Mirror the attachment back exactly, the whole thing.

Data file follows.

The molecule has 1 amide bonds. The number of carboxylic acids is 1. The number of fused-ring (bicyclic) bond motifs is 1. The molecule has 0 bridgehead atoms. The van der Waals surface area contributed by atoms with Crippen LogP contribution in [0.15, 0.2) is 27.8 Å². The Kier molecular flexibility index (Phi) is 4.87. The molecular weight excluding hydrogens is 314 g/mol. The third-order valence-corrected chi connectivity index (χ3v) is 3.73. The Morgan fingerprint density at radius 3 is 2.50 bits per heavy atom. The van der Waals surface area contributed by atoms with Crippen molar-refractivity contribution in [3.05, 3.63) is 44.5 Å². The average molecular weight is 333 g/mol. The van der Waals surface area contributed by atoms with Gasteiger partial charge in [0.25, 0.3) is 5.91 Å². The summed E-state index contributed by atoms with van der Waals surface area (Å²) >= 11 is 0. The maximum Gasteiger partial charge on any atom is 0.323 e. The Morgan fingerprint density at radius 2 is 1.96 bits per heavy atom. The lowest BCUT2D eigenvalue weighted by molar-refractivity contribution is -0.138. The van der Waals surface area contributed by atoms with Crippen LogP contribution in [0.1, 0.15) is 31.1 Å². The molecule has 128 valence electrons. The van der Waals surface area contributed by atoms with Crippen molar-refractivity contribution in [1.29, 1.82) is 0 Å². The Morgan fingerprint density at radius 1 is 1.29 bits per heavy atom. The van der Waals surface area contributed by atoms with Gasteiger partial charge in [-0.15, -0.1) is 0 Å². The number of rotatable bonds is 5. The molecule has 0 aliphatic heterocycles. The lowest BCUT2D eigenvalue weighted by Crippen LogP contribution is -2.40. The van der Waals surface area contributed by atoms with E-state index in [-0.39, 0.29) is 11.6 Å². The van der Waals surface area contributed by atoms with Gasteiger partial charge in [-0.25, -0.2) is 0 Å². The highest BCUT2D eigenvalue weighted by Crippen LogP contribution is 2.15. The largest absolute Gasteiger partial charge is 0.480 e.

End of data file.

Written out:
The molecule has 1 amide bonds. The number of carboxylic acids is 1. The number of fused-ring (bicyclic) bond motifs is 1. The molecule has 0 bridgehead atoms. The van der Waals surface area contributed by atoms with Crippen LogP contribution in [0.15, 0.2) is 27.8 Å². The Kier molecular flexibility index (Phi) is 4.87. The molecular weight excluding hydrogens is 314 g/mol. The third-order valence-corrected chi connectivity index (χ3v) is 3.73. The Morgan fingerprint density at radius 3 is 2.50 bits per heavy atom. The van der Waals surface area contributed by atoms with Crippen molar-refractivity contribution in [3.05, 3.63) is 44.5 Å². The average molecular weight is 333 g/mol. The van der Waals surface area contributed by atoms with Gasteiger partial charge in [0.25, 0.3) is 5.91 Å². The summed E-state index contributed by atoms with van der Waals surface area (Å²) >= 11 is 0. The maximum Gasteiger partial charge on any atom is 0.323 e. The Morgan fingerprint density at radius 2 is 1.96 bits per heavy atom. The lowest BCUT2D eigenvalue weighted by molar-refractivity contribution is -0.138. The van der Waals surface area contributed by atoms with Crippen LogP contribution in [0.1, 0.15) is 31.1 Å². The molecule has 128 valence electrons. The van der Waals surface area contributed by atoms with Crippen molar-refractivity contribution in [1.29, 1.82) is 0 Å². The Morgan fingerprint density at radius 1 is 1.29 bits per heavy atom. The van der Waals surface area contributed by atoms with Gasteiger partial charge in [-0.15, -0.1) is 0 Å². The number of rotatable bonds is 5. The molecule has 0 aliphatic heterocycles. The lowest BCUT2D eigenvalue weighted by Crippen LogP contribution is -2.40. The van der Waals surface area contributed by atoms with E-state index in [-0.39, 0.29) is 11.6 Å². The van der Waals surface area contributed by atoms with Gasteiger partial charge in [-0.25, -0.2) is 0 Å². The highest BCUT2D eigenvalue weighted by Crippen LogP contribution is 2.15. The largest absolute Gasteiger partial charge is 0.480 e.